Micro Reamers

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rnewcombe

New member
May 15, 2009
21
0
Does anyone know anything about Micro Reamers? I bought a package of six from Bruce Weaver years ago and wonder if there is a comparable product made today.
 

rnewcombe

New member
May 15, 2009
21
0
A package of eight, not six.

They are very good for keeping previously-reamed bowls clean; they are not strong enough to cut through an old cake that has been built up for years.
 

rnewcombe

New member
May 15, 2009
21
0
Yes, that's it. So ... where can we get them, or is there someone who might be interested in making them? I don't like a cake, so I use it after each smoke, and it fits inside all of my pipes, big and small. Have you tried it?
 

chasingembers

Preferred Member
Nov 12, 2014
16,790
2,302
Yes, that's it. So ... where can we get them, or is there someone who might be interested in making them? I don't like a cake, so I use it after each smoke, and it fits inside all of my pipes, big and small. Have you tried it?
They haven't been made for decades I believe. They're design is too small for most of my pipes at their parallel position and from there they adjust out to where they would unevenly remove more cake at the bottom of the chamber than the top. A Pipnet reamer would do a better job, and I just use a Case XX clip blade for all of my reaming. The Cook' s reamer I just keep around as a piece of pipe history.
 
Reactions: anotherbob

chasingembers

Preferred Member
Nov 12, 2014
16,790
2,302
The spring tension on these little demons is terrible, very easy to cut yourself holding them together to adjust the screw. Here at their widest parallel point they don't even touch the sides of the pipe and there are no more threads on the screw to adjust it down further to ream conical chambers.

5636

5637

From there here is an outward adjustment that would do more damage than good.

5638
 

rnewcombe

New member
May 15, 2009
21
0
I removed the screw so long ago that I forgot to mention that. I find these reamers are ideal for removing5660 the cake exactly as it builds up -- more on the bottom and less on the top, leaving the inside of the bowl smooth from top to bottom.
5660
 

mso489

Preferred Member
Feb 21, 2013
26,696
1,076
By 'ember's account, they don't sound like much fun. I think a small pocket knife or the small blade on a regular pocket knife might do this job, used gently. Or just scoop and wipe the bowl out, and you won't need a reamer, as several of us do.
 

sandollars

Senior Member
Jul 28, 2019
416
602
CA/UT
Yes, that's it. So ... where can we get them, or is there someone who might be interested in making them? I don't like a cake, so I use it after each smoke, and it fits inside all of my pipes, big and small. Have you tried it?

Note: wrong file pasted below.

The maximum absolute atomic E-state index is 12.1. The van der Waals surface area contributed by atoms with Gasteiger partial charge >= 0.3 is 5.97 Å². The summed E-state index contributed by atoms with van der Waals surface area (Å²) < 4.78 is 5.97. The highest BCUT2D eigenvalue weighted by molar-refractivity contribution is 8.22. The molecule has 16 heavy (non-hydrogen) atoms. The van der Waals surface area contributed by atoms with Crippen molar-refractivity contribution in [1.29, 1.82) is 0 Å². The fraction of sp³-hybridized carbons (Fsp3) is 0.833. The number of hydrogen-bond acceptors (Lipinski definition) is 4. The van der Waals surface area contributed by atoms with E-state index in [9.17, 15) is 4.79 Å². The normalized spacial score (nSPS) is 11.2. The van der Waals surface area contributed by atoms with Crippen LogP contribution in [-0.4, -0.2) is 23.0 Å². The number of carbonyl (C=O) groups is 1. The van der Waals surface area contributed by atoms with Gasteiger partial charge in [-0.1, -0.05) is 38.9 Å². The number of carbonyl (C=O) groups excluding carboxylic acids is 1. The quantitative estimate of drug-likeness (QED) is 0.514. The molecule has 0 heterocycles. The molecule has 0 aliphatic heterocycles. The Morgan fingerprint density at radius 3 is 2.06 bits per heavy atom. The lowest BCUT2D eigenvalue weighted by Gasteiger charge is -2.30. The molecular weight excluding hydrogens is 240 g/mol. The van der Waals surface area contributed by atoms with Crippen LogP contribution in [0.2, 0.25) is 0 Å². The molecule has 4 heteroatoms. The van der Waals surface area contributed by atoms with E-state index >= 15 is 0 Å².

Suggestion as an alternative:

If you use a bristle pipe cleaner bent "U" shaped and use it as a sort of reamer twisting around the bowl then going up and down until you are left with no residue.

It won't remove build up but it will surely prevent build up.
 

rnewcombe

New member
May 15, 2009
21
0
That is exactly what I did for 20 years, as recommended by Jim Benjamin, but once I found this very gentle reamer, it removes just the slightest amount of build-up and is very gentle inside the bowl, at least the way I use it. It removes it better than a bristled cleaner. The blades are not particularly sharp. They are just right. Obviously they are not made any more, so I will keep using it the way I do now. My biggest concern when buying an estate pipe is that so many of them have been reamed improperly, so the inside looks lopsided. That is the problem with using a knife or a traditional reamer.
 

rnewcombe

New member
May 15, 2009
21
0
I was replying to sandollars' suggestion of using a bristled cleaner, and not embers' suggestion to use a knife. To embers ... I am sure you are much more skilled than I am to be able to use that knife. I would ruin the bowl if I tried. (I know from experience.)
 

chasingembers

Preferred Member
Nov 12, 2014
16,790
2,302
My biggest concern when buying an estate pipe is that so many of them have been reamed improperly, so the inside looks lopsided. That is the problem with using a knife or a traditional reamer.
Not if you lay the blade flat and turn the pipe against the blade. I've only ever had to ream estate purchases as even pipes I've bought new thirty years ago barely have any cake. With proper aftercare reaming just isn't, or is rarely necessary.